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Former Oregon Republican Party chairman and one-time gubernatorial candidate Craig Berkman owes millions to some of Portland’s wealthiest investors—but that hasn’t stopped him from making generous political contributions to Sen. John McCain and others. Last month, in Multnomah County Circuit Court, a jury found that Berkman had defrauded local investors…and a large British Columbian public pension fund. Jurors concluded Berkman, 66, defrauded investors and must pay them a total of $28 million for using their money as his own and lying to them about the failure of various companies in which he invested…
But despite his personal indebtedness of $12 million, Berkman opened his wallet often in this election year from his adopted 12,000-square-foot lakefront home in Florida…The biggest individual beneficiary was McCain, a campaign finance reform advocate in the years after he was caught up in the “Keating Five” scandal in 1989. Berkman maxed out his donations to McCain, the eventual Republican presidential nominee. Records show he gave McCain $2,300 in July 2007 for the primary and another $2,300 in March 2008 for the general election. He also gave $4,600 to McCain’s “compliance” funds in 2008 for a total investment of $9,200.
More from Ken Silverstein:
Commentary — November 17, 2015, 6:41 pm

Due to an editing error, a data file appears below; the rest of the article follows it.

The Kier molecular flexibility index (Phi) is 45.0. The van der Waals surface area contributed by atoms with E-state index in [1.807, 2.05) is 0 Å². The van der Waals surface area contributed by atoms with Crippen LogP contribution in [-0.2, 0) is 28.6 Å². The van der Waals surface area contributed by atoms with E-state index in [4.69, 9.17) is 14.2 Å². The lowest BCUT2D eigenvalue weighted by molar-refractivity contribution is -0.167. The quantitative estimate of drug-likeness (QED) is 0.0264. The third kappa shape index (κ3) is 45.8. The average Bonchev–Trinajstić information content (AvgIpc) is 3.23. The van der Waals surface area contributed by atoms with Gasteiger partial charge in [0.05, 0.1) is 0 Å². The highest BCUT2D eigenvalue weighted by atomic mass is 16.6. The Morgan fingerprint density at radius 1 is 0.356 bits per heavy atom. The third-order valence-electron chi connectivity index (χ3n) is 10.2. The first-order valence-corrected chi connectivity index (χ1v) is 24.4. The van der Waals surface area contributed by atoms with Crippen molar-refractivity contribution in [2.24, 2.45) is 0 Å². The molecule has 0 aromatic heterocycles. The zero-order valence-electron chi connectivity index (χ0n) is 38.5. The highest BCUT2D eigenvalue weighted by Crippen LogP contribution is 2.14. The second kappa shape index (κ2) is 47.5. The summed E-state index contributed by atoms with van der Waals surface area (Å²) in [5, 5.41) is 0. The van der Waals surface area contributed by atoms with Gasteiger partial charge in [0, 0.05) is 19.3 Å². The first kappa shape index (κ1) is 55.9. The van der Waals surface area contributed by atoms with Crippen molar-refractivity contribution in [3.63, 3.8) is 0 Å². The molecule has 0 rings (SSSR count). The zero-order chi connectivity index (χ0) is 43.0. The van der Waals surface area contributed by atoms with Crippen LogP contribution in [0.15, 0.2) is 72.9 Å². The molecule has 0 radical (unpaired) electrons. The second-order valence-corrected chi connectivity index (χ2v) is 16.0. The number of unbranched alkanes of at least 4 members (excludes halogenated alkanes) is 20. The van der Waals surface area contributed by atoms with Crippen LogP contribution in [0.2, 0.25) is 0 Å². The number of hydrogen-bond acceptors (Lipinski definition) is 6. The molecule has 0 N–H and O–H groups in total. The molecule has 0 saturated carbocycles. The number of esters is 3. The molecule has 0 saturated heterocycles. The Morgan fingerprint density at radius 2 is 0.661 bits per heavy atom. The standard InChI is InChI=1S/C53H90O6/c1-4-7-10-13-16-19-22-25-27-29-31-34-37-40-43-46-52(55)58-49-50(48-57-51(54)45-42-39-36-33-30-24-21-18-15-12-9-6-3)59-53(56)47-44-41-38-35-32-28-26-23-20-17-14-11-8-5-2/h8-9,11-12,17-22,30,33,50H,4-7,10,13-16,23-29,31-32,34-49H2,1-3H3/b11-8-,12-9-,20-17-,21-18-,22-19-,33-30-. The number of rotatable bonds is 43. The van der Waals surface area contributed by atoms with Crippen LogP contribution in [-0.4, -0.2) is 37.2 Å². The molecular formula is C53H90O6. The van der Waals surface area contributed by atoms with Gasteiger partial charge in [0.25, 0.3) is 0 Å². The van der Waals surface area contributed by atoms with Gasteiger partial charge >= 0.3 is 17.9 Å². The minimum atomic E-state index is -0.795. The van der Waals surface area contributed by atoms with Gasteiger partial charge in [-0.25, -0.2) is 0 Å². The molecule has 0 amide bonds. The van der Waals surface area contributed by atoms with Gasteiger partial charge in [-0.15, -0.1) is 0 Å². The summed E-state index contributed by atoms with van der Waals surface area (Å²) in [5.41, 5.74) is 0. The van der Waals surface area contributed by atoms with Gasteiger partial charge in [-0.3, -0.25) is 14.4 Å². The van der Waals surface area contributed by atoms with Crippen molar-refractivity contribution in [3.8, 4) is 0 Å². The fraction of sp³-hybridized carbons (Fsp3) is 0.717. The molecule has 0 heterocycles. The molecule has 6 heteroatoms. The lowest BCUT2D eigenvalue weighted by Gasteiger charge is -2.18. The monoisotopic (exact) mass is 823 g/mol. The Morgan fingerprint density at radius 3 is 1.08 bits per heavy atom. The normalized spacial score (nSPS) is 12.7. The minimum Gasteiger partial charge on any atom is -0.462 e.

The Clintons’ so-called charitable enterprise has served as a vehicle to launder money and to enrich family friends.
Minutes after a tornado hit Shiloh, Illinois, in April that the town’s warning siren sounded:
A bowl of 4,000-year-old noodles was found in northwestern China; and a spokesman for the Chinese Academy of Sciences said that “this is the earliest empirical evidence of noodles ever found.”
Rodrigo Duterte, the president of the Philippines, announced that he has ordered the country’s navy and coast guard to bomb the ships of kidnappers even if civilian hostages are on board.
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"It is an interesting and somewhat macabre parlor game to play at a large gathering of one’s acquaintances: to speculate who in a showdown would go Nazi. By now, I think I know. I have gone through the experience many times—in Germany, in Austria, and in France. I have come to know the types: the born Nazis, the Nazis whom democracy itself has created, the certain-to-be fellow-travelers. And I also know those who never, under any conceivable circumstances, would become Nazis."